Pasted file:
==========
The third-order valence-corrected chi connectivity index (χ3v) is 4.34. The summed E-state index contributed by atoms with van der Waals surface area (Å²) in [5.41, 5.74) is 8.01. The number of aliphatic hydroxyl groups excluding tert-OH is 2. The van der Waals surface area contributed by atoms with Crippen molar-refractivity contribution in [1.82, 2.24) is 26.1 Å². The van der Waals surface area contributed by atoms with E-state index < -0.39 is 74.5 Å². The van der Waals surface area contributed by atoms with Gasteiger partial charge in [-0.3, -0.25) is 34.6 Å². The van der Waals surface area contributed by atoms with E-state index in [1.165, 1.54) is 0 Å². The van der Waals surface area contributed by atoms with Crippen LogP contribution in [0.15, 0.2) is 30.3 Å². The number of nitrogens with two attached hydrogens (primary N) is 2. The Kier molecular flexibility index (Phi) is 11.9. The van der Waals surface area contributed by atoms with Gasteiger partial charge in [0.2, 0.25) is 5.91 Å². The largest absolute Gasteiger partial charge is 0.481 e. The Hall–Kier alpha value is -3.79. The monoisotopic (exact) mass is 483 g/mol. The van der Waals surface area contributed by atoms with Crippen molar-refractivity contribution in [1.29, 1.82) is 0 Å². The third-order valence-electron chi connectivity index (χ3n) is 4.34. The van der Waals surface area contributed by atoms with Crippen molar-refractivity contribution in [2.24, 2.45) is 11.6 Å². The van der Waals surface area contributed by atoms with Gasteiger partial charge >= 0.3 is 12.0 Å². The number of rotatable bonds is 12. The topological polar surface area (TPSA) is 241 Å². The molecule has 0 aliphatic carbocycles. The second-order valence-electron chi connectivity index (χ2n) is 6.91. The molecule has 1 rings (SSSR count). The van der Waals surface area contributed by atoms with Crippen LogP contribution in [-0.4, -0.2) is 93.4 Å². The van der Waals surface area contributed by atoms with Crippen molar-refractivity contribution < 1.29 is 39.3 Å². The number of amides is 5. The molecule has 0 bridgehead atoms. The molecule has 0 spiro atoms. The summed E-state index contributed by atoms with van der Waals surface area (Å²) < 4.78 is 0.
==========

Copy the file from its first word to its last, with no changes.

The third-order valence-corrected chi connectivity index (χ3v) is 4.34. The summed E-state index contributed by atoms with van der Waals surface area (Å²) in [5.41, 5.74) is 8.01. The number of aliphatic hydroxyl groups excluding tert-OH is 2. The van der Waals surface area contributed by atoms with Crippen molar-refractivity contribution in [1.82, 2.24) is 26.1 Å². The van der Waals surface area contributed by atoms with E-state index < -0.39 is 74.5 Å². The van der Waals surface area contributed by atoms with Gasteiger partial charge in [-0.3, -0.25) is 34.6 Å². The van der Waals surface area contributed by atoms with E-state index in [1.165, 1.54) is 0 Å². The van der Waals surface area contributed by atoms with Crippen LogP contribution in [0.15, 0.2) is 30.3 Å². The number of nitrogens with two attached hydrogens (primary N) is 2. The Kier molecular flexibility index (Phi) is 11.9. The van der Waals surface area contributed by atoms with Gasteiger partial charge in [0.2, 0.25) is 5.91 Å². The largest absolute Gasteiger partial charge is 0.481 e. The Hall–Kier alpha value is -3.79. The monoisotopic (exact) mass is 483 g/mol. The van der Waals surface area contributed by atoms with Crippen molar-refractivity contribution in [1.29, 1.82) is 0 Å². The third-order valence-electron chi connectivity index (χ3n) is 4.34. The van der Waals surface area contributed by atoms with Crippen molar-refractivity contribution in [2.24, 2.45) is 11.6 Å². The van der Waals surface area contributed by atoms with Gasteiger partial charge >= 0.3 is 12.0 Å². The number of rotatable bonds is 12. The topological polar surface area (TPSA) is 241 Å². The molecule has 0 aliphatic carbocycles. The second-order valence-electron chi connectivity index (χ2n) is 6.91. The molecule has 1 rings (SSSR count). The van der Waals surface area contributed by atoms with Crippen LogP contribution in [-0.4, -0.2) is 93.4 Å². The van der Waals surface area contributed by atoms with Crippen molar-refractivity contribution < 1.29 is 39.3 Å². The number of amides is 5. The molecule has 0 bridgehead atoms. The molecule has 0 spiro atoms. The summed E-state index contributed by atoms with van der Waals surface area (Å²) < 4.78 is 0.